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Despite the 18-year gap between their second and third albums, it’s not hard to see the red line that runs through the Änglagård catalog and how Viljans Oga represented the culmination of two decades of evolution and turbulence. A staggering four-song work that vividly recalls the best of the original ’70s prog era while sounding quite unlike anything around back then – or anything today, d ‘somewhere else – Viljans Oga is clearly a labor of love and, given the difficult relationships these dedicated musicians share, another potential minefield designed to test Änglagård’s collective resolve.

“This record was a huge effort to make,” agrees Engdegård. “Then we did about five shows, in the United States, France, Belgium, Portugal and Sweden. Then we crashed again and said, “Never again!” [laughs]. Some band members wanted to continue touring, so there was a small change in the line-up. They brought Linus on keyboards and Erik on drums and went on for two years without me.

“We were tired, all of us,” adds Brand. “We had serious problems with our drummer. Jonas took a break and me and Anna wanted to continue, but we couldn’t move on with the drummer. So we had to find a new drummer and, when our keyboardist decided he didn’t want to play live, a new keyboardist too.

“We all met a few times and jammed a lot and tried new things, and then this opportunity to play in Japan came along,” says Hammarström. “We were asked to go and play three nights with The Crimson ProjeKct in Tokyo. I had never been to Japan before, so it was ‘Go!’ and that was the debut of the quintet version of Änglagård It really took off and we played some really good shows in Mexico, Germany and Poland, from the start this band had a really big potential and we all love good music and the people are really nice, but they’re uncompromising. It’s not like an ordinary band.

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Speaking to this trio of driven artists, it’s very obvious that what propels the Änglagård ship forward is an obsession with the music itself. The creative process and the ability to see crazy ideas come to life transcends any petty feuds that individual musicians may have (or have had) with each other over the years. Like their Swedish brethren in Opeth and Anekdoten, Änglagård have been doing this long enough to consider the popularity of prog music in 2015 as proof that they were right all along and that the timeless nature of truly creative music will both sustain their careers. and their own interest. to push forward their own sound with dogged determination. More than any other band from the frigid north, however, Änglagård could be forgiven for considering themselves the godfathers of a local scene that has grown from nothing to something quite extraordinarily fertile.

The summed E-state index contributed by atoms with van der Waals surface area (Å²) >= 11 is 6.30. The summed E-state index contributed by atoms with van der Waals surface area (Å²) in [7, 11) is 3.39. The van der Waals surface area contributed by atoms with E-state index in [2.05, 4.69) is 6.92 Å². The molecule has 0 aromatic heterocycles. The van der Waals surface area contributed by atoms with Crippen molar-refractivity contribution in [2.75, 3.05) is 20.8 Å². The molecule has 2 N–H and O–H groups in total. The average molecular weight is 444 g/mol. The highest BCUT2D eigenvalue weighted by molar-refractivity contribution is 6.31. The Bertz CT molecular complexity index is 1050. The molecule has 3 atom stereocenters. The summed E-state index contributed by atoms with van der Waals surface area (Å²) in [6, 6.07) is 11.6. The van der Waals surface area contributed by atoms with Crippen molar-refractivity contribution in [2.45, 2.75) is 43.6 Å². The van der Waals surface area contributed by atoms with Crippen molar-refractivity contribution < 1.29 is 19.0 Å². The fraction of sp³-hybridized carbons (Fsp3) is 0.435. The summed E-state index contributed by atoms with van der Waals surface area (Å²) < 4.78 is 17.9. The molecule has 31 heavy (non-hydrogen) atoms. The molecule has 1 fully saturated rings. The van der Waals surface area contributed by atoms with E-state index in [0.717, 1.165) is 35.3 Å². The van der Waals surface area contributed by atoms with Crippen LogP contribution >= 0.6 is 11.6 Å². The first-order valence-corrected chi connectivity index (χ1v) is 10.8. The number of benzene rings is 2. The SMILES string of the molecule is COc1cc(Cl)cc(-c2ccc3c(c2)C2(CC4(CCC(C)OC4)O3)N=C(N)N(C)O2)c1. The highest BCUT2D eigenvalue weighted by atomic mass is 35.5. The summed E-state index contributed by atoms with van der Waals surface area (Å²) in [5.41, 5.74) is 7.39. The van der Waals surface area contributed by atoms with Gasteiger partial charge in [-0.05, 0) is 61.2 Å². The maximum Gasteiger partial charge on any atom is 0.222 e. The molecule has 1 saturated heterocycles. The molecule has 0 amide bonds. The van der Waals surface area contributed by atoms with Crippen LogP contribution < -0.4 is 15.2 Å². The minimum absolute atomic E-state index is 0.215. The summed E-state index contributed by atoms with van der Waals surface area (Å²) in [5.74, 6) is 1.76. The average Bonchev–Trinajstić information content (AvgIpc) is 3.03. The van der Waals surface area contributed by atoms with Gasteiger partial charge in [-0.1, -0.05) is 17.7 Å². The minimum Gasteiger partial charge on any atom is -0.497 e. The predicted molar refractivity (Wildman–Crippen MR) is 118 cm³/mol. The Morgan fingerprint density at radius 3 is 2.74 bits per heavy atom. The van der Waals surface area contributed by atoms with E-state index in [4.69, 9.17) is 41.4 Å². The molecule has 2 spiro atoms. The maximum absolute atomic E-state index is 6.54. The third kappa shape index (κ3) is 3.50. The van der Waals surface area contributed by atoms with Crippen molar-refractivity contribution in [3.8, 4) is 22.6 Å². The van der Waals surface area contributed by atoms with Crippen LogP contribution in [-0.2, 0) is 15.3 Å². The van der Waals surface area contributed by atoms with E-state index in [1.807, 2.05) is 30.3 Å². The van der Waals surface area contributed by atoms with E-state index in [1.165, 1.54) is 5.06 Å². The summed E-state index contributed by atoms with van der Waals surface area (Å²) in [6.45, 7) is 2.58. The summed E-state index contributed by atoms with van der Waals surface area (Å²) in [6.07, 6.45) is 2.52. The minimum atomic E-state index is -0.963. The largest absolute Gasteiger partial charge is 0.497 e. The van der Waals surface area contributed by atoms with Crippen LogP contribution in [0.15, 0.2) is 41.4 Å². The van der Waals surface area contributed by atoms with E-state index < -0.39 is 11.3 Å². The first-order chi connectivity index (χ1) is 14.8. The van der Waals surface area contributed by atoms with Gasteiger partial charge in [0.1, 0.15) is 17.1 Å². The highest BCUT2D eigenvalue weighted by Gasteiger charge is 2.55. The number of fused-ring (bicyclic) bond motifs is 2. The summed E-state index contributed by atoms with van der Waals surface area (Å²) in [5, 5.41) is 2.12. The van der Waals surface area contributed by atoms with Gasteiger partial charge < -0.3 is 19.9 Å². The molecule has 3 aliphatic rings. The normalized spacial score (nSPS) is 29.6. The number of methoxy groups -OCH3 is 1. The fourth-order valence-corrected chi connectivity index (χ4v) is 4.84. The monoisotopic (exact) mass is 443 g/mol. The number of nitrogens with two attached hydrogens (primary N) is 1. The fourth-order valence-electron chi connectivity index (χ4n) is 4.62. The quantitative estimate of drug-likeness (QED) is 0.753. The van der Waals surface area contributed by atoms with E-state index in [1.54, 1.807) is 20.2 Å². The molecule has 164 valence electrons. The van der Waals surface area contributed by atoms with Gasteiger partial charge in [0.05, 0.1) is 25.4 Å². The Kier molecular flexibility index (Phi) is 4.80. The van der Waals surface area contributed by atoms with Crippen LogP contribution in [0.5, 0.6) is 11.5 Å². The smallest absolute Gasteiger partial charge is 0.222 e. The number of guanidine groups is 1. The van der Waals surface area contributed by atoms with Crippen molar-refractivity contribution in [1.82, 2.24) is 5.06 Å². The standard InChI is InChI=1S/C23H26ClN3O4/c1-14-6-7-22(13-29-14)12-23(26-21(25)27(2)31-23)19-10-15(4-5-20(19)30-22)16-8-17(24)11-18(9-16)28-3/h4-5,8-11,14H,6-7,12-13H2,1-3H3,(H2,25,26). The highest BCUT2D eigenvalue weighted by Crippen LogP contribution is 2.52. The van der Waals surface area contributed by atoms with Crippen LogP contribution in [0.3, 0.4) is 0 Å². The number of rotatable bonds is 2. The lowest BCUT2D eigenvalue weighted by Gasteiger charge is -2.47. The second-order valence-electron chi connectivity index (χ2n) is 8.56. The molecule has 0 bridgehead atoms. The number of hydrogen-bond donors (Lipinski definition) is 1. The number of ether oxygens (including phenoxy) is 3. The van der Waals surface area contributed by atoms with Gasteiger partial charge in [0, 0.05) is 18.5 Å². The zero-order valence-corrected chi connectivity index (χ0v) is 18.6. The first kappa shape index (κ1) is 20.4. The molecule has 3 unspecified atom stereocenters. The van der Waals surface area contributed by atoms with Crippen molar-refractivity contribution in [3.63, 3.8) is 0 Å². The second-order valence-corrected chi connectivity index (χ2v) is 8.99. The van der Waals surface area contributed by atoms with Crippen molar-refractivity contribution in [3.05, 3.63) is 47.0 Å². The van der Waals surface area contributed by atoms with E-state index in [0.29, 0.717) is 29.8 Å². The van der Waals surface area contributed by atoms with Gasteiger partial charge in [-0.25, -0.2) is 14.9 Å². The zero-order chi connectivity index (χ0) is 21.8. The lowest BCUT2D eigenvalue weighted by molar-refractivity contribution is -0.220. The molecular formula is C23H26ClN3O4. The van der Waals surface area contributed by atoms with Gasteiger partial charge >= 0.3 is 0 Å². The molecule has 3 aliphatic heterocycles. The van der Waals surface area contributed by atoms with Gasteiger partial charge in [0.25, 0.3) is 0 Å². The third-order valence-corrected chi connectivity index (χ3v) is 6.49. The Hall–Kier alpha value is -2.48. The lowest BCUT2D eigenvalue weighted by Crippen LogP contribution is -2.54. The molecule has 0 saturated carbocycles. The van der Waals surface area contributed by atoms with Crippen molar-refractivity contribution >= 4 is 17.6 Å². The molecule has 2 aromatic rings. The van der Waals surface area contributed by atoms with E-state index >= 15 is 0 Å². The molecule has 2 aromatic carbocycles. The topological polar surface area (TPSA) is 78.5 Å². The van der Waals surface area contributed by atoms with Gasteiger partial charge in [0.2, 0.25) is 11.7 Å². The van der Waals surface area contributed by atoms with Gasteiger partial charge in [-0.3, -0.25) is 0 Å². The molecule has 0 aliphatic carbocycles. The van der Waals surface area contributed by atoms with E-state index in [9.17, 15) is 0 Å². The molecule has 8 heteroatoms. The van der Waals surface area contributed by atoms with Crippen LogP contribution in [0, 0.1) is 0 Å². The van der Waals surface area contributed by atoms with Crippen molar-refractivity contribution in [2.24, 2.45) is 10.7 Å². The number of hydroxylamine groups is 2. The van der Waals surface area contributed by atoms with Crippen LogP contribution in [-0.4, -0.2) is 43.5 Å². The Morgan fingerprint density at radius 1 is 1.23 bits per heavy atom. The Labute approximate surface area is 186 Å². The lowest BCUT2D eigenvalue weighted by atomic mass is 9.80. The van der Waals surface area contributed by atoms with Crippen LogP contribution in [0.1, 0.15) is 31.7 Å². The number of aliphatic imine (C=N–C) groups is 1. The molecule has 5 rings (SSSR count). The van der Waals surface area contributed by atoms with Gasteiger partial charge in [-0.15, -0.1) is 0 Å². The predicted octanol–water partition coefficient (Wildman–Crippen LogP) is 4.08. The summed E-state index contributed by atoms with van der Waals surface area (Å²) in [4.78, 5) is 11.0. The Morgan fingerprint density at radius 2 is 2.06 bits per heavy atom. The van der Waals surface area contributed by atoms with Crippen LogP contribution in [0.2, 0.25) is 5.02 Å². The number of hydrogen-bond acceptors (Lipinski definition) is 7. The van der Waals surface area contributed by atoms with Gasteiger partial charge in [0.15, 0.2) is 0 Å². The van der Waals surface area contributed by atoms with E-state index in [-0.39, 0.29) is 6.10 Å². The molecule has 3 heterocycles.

“I don’t know about that, but I think Änglagård’s sound is really unique,” replies Engdegård, a little reluctant to honk his horn. “There are a lot of great prog bands in Sweden, but I don’t know any other band that sounds like us. I think there is this little corner for us. I think a lot of fans think so too.

“The progressive genre is much bigger now, of course,” says Brand. “The international community is also much bigger now, thanks to the internet age. It’s much easier these days. Everything is faster. It’s fantastic to have Facebook and all these things. We are very happy to do this in the modern age.

Right now there seems every chance that Änglagård is marching towards many more triumphs Where disintegrate amid a melee of acrimonious frustration. Perhaps this knife-point existence is what they need to fully engage with the magic that vibrates at the heart of Swedes’ thrilling and idiosyncratic sound. With well-committed writing for Viljans Ogalong-awaited sequel, plans to release a live DVD in the near future and a reserved spot on Cruise To The Edge next November, it seems harmony is the current state within the Änglagård camp. If we generously assume, then, that all potential interpersonal disasters are avertable, what can we expect from the band’s fourth album when it finally arrives?

“It’s very difficult to predict with us!” Endegård laughs.

“Everyone in Änglagård is writing music now…and very interesting music!” Brand declares with a broad smile. “We have a lot of ideas. I think it’s going to be a very interesting album with a lot of energy. We might do a triple album! Each band member gets a side from the album, so I have my own side for my own song and all other members can contribute and add their special feelings and sounds. Like a concept album…”

“With six producers,” adds Endegård. “But never All at the same time!”

This article originally appeared in issue 57 of Program Magazine.